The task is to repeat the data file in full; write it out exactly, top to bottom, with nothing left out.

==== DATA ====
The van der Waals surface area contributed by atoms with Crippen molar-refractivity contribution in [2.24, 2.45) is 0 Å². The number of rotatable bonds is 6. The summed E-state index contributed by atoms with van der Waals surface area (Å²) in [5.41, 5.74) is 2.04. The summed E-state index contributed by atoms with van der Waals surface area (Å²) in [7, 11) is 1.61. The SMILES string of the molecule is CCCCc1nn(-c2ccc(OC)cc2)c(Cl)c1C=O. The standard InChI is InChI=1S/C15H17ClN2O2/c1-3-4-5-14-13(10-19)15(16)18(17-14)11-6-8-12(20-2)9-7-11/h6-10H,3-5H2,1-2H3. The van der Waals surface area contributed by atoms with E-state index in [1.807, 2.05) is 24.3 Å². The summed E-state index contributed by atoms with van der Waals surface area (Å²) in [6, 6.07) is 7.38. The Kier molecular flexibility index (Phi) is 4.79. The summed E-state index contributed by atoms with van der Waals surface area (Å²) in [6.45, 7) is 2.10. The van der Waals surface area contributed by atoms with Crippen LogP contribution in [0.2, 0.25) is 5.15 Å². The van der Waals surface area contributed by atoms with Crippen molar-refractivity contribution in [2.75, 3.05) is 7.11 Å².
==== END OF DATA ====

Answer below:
The van der Waals surface area contributed by atoms with Crippen molar-refractivity contribution in [2.24, 2.45) is 0 Å². The number of rotatable bonds is 6. The summed E-state index contributed by atoms with van der Waals surface area (Å²) in [5.41, 5.74) is 2.04. The summed E-state index contributed by atoms with van der Waals surface area (Å²) in [7, 11) is 1.61. The SMILES string of the molecule is CCCCc1nn(-c2ccc(OC)cc2)c(Cl)c1C=O. The standard InChI is InChI=1S/C15H17ClN2O2/c1-3-4-5-14-13(10-19)15(16)18(17-14)11-6-8-12(20-2)9-7-11/h6-10H,3-5H2,1-2H3. The van der Waals surface area contributed by atoms with E-state index in [1.807, 2.05) is 24.3 Å². The summed E-state index contributed by atoms with van der Waals surface area (Å²) in [6, 6.07) is 7.38. The Kier molecular flexibility index (Phi) is 4.79. The summed E-state index contributed by atoms with van der Waals surface area (Å²) in [6.45, 7) is 2.10. The van der Waals surface area contributed by atoms with Crippen LogP contribution in [0.2, 0.25) is 5.15 Å². The van der Waals surface area contributed by atoms with Crippen molar-refractivity contribution in [2.75, 3.05) is 7.11 Å².